Learn about Park City’s mining history, as well as supernatural stories of people who lived and died in the historic homes and buildings.

Note: If you have kids on your trip, don’t worry — none of the tales are too terrifying for young ears. However, be forewarned that several stories were somewhat violent, and some mentioned so-called “fallen doves” (a.k.a. prostitutes), so there may be some lingering questions from little ones.

As Halloween approached in late October, I was looking for a fun activity to get in the spirit of the season (that didn’t involve eating bags of candy). After a brief internet search, I stumbled upon Park City Ghost Tours, a local company that hosts guided walks up and down Main Street. Without knowing exactly what to expect, I figured that a Ghost Tour would be the perfect way to commemorate Halloween.

On a chilly October night, a friend and I took the bus up to Main Street. We met our guide in Miner’s Park a little before 8 p.m., when the tour started. Our theatrical guide began by telling us some interesting tidbits about Park City’s history as a mining town. Soldiers first found silver in the mountains in 1868, we learned, and over the next 50 years, miners who hoped to strike it rich flocked to the area, turning it into a boomtown.

In those days, our guide explained, Park City was one of the wildest “Wild West” towns you could imagine. Because of the influx of miners, Park City was full of bars, brothels, gambling joints, and all the related shady habits. As it turned out, learning about Park City’s early lawless days helped lay the stage for the upcoming ghost stories.

Our guide also told us that two common characteristic exist among the ghosts. First, each ghost had a personal connection to the building that they haunt. Maybe they lived (or died) in the building, or perhaps it was a comfortable, familiar place, such as a favorite restaurant or bar. The second similarity: Most of these ghosts died a violent death.

One of the first stories we heard centered on the ghost of Freddy Hagland, who was a regular at William Kempe’s Saloon (now Firewood) during the mining days. John “Johnny Jump-Up” Westmark was another regular, known for jumping up mid-drink and starting bar fights. One night, Westmark pulled out a gun and shot and killed Freddy. Since Freddy was a known "union scab" (someone who crossed picket lines during strikes — a disgrace in a mining town), Westmark had to serve only a one-year sentence. It’s said that Freddy continues to haunt the place because of the injustice of the punishment.

Then, we continued toward the darker streets of Upper Main. As we left behind the familiar facades of restaurants and bars and huddled by buildings in the moonlight, the supernatural stories started to take a stronger hold of my imagination. At several moments along the way, I felt myself shivering — whether from fear, the chilly night air, or a combination, I can’t say for sure.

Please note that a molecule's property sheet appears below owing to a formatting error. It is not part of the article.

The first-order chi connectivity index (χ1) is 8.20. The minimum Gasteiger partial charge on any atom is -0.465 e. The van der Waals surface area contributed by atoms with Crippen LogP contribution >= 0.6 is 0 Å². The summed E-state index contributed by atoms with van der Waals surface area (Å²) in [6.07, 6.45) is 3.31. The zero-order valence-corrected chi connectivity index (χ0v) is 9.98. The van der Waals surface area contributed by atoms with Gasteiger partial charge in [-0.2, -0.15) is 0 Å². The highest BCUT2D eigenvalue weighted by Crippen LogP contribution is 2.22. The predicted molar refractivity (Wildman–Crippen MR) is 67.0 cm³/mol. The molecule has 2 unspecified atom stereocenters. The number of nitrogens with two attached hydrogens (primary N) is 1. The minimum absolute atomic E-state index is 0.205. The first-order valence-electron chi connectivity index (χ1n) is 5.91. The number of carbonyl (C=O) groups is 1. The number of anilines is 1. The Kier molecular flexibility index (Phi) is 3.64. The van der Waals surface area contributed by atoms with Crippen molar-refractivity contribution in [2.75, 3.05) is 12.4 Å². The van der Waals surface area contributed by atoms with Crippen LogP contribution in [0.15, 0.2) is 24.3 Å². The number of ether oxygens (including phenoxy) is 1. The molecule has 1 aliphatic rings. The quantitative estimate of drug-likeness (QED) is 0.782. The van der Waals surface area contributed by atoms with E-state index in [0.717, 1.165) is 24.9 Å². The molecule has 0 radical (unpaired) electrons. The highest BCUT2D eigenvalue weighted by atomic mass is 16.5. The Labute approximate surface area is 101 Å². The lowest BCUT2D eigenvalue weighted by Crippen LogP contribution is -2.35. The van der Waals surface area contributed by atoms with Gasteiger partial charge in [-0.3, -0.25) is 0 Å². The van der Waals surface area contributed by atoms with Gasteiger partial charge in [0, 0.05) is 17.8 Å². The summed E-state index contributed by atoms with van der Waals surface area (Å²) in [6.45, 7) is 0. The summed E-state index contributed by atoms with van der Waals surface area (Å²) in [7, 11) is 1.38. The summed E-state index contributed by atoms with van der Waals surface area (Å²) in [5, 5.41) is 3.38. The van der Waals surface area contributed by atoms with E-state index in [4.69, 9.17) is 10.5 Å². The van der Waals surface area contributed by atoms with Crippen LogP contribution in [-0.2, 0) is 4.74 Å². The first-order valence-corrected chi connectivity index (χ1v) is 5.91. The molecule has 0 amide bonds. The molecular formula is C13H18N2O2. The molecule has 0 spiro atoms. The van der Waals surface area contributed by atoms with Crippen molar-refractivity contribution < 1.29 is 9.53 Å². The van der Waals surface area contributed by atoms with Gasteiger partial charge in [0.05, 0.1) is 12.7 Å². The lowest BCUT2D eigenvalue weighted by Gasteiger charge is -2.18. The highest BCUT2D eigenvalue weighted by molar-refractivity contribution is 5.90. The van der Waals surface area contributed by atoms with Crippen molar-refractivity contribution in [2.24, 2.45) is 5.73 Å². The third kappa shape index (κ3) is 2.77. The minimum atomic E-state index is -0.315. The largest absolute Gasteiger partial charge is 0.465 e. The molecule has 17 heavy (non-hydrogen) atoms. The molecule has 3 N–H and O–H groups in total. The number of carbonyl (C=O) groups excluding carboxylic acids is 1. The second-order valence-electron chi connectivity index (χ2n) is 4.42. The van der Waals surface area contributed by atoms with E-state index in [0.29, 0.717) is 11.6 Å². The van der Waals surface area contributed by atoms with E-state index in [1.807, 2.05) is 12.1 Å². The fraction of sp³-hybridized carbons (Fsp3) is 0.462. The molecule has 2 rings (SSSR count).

Our guide told us about a child ghost whose playful voice still haunts the Washington School House off Park Avenue. One of my favorite tales was about the ghost who leaves puddles of water in the confessional in St. Mary’s Old Town Chapel. It’s supposedly the ghost of a miner who was killed in a tragic mine accident, and had never been able to fulfill his wish of becoming a priest. (Injustice and unfinished business are two common themes in many of the stories.)

To enhance the eeriness, our guide also shared stories from previous tour-takers. Some guests had blurry, white objects appear in their photographs; other have sworn they saw ghostly figures dart by the windows in the haunted buildings.

 

The Story Behind Park City Ghost Tours

After our evening adventure, I needed to know more about the ghost tour’s backstory. How’d it all begin? Who’s behind it? And most importantly, how did they learn about — and verify — these spirits’ stories?

I reached out to Lela Newey, who owns Park City Ghost Tours, to learn more. She told me that the company began almost 10 years ago when Lela, along with her husband Rob and friend and paranormal research Erik Hutchins, began to look into ghost stories in Park City.

They interviewed and filmed with dozens of long-time locals, and examined many of the buildings you hear about during the tour. The trio also read various books about the characters in Park City’s history — including those by Park City historian Gary Kimball, such as Death & Dying in Old Park City and Saloons of Old Park City, and Colleen Adair Fliedner’s Park City, Utah: Stories In Stone: Miners and Madams, Merchants and Murderers.

Finally, they checked off all their boxes by visiting the Park City Museum and verifying their findings with local historians. “After having the Museum Historical Resident Hal Compton fact check our script for accuracy, we launched Park City Ghost Tours in July 2009,” Newey says.

I’ll be honest: I’m glad I learned that all the stories had been verified and triple-checked for accuracy after the tour. Otherwise, I think I’d find it a little too creepy to be in such close quarters with so many restless spirits. And moving forward, you can be sure I’ll be on high alert for eerie apparitions whenever I’m on Main Street after dark.

 

More Information

Park City Ghost Tours run every night. In the winter season, tours start at 7:00 p.m. and require reservations. Summer tours happen every night at 8:00, rain or shine, and walk ups are welcomed. Tours leave from 415 Main Street at the bronze statue of the Miner, and last about an hour and 15 minutes. Guests are able to sign up and purchase tickets online at any time.